An outline of outlines : typological reasoning in Plato and Aristotle

Placeholder Show Content


My dissertation represents the first systematic study of the idea of an 'outline' (τύπος/typos) in Plato and Aristotle. Pushing back against the general consensus that Plato and Aristotle use typos vocabulary in a non-technical manner to indicate a 'rough sketch, ' I argue that language of typoi in both authors is consistently connected to a common conceptual structure. A typos: 1) marks out the object of inquiry within a larger domain of candidate objects and 2) identifies the primary elements of the essential definition of this object, 3) with the elements included in the outline subsequently requiring further clarification and articulation in order to produce a perfected account of the essence of that object. In Chapter I, I identify the key questions that arise when we consider various occurrences of the term in Plato and Aristotle together, with these questions serving to orient the dissertation as a whole. In Chapter II, I develop my understanding of the shared conceptual structure indicated by the language of typoi through a close reading of Nicomachean Ethics I.7. I argue that Aristotle's use of the term in the chapter must be understood in light of an epigraphic metaphor, show how his use conforms to Plato's own employment of the term, and suggest how the conceptual framework identified through the language of typoi fits into Aristotle's more general understanding of the structure of philosophical inquiry. Chapter III aims to confirm my claim that a typos includes the primary elements of an essential definition by showing how Plato uses the terminology in the Cratylus to indicate precisely those primary essential elements. Chapter IV turns to the Republic, showing how the tripartite common structure associated with the language of typoi in contexts of theoretical inquiry is also employed by Plato in practical contexts to indicate the structure of early character formation. Finally, Chapter V points forward to future avenues of research, suggesting how patterns of typological reasoning identified in my study of Plato and Aristotle are appropriated and transformed in the subsequent history of ancient philosophy.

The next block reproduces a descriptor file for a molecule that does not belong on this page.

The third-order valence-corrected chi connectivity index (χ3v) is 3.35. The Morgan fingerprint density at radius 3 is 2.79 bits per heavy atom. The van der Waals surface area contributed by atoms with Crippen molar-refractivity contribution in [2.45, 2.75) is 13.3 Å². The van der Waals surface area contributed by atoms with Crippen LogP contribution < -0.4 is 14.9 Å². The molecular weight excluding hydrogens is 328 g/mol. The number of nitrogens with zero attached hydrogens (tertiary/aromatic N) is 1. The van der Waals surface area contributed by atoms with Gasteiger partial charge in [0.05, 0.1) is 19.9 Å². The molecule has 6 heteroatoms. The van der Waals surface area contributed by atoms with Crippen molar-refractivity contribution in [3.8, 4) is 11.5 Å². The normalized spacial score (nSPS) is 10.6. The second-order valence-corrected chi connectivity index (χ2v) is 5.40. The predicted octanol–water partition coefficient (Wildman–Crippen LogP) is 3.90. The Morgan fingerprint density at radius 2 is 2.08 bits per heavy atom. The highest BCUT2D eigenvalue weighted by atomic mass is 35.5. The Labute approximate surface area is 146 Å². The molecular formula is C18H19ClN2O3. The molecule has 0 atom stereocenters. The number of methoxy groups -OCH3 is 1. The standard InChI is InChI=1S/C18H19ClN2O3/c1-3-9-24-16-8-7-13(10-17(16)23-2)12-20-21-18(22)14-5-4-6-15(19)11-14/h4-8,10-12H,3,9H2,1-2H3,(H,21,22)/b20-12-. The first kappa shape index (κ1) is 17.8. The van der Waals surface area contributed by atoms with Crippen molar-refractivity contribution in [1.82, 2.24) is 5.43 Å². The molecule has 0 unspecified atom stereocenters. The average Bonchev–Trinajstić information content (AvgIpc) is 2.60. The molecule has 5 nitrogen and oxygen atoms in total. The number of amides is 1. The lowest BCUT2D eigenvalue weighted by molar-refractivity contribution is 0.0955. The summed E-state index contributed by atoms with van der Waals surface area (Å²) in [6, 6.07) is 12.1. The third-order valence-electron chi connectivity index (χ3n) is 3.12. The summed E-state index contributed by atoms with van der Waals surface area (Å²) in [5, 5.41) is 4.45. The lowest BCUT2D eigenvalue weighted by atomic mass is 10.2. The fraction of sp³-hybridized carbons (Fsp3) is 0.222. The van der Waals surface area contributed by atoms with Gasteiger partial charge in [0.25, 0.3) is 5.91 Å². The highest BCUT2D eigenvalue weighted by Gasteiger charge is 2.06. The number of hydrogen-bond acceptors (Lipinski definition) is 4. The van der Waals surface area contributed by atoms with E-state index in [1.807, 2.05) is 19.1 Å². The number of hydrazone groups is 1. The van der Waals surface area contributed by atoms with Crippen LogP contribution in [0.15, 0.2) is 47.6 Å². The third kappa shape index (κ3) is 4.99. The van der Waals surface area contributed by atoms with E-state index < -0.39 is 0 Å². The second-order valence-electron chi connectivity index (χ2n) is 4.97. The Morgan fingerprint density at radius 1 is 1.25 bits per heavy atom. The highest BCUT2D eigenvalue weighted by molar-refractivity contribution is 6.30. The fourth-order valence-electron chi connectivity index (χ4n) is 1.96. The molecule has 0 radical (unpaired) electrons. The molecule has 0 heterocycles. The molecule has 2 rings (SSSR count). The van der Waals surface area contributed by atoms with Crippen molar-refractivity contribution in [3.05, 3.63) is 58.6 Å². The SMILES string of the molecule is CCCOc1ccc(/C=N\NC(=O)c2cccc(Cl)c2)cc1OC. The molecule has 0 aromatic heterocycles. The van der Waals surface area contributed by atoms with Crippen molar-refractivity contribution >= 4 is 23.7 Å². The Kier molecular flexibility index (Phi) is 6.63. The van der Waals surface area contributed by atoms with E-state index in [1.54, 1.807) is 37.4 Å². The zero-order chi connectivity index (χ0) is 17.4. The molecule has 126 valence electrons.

Type of resource text
Form electronic resource; remote; computer; online resource
Extent 1 online resource.
Place California
Place [Stanford, California]
Publisher [Stanford University]
Copyright date 2023; ©2023
Publication date 2023; 2023
Issuance monographic
Language English


Author Slabon, Thomas Paul
Degree supervisor Code, Alan Dodd, 1951-
Thesis advisor Code, Alan Dodd, 1951-
Thesis advisor Bobonich, Christopher
Thesis advisor Nightingale, Andrea Wilson
Degree committee member Bobonich, Christopher
Degree committee member Nightingale, Andrea Wilson
Associated with Stanford University, School of Humanities and Sciences
Associated with Stanford University, Department of Philosophy


Genre Theses
Genre Text

Bibliographic information

Statement of responsibility Thomas Slabon.
Note Submitted to the Department of Philosophy.
Thesis Thesis Ph.D. Stanford University 2023.

Access conditions

© 2023 by Thomas Paul Slabon

Also listed in

Loading usage metrics...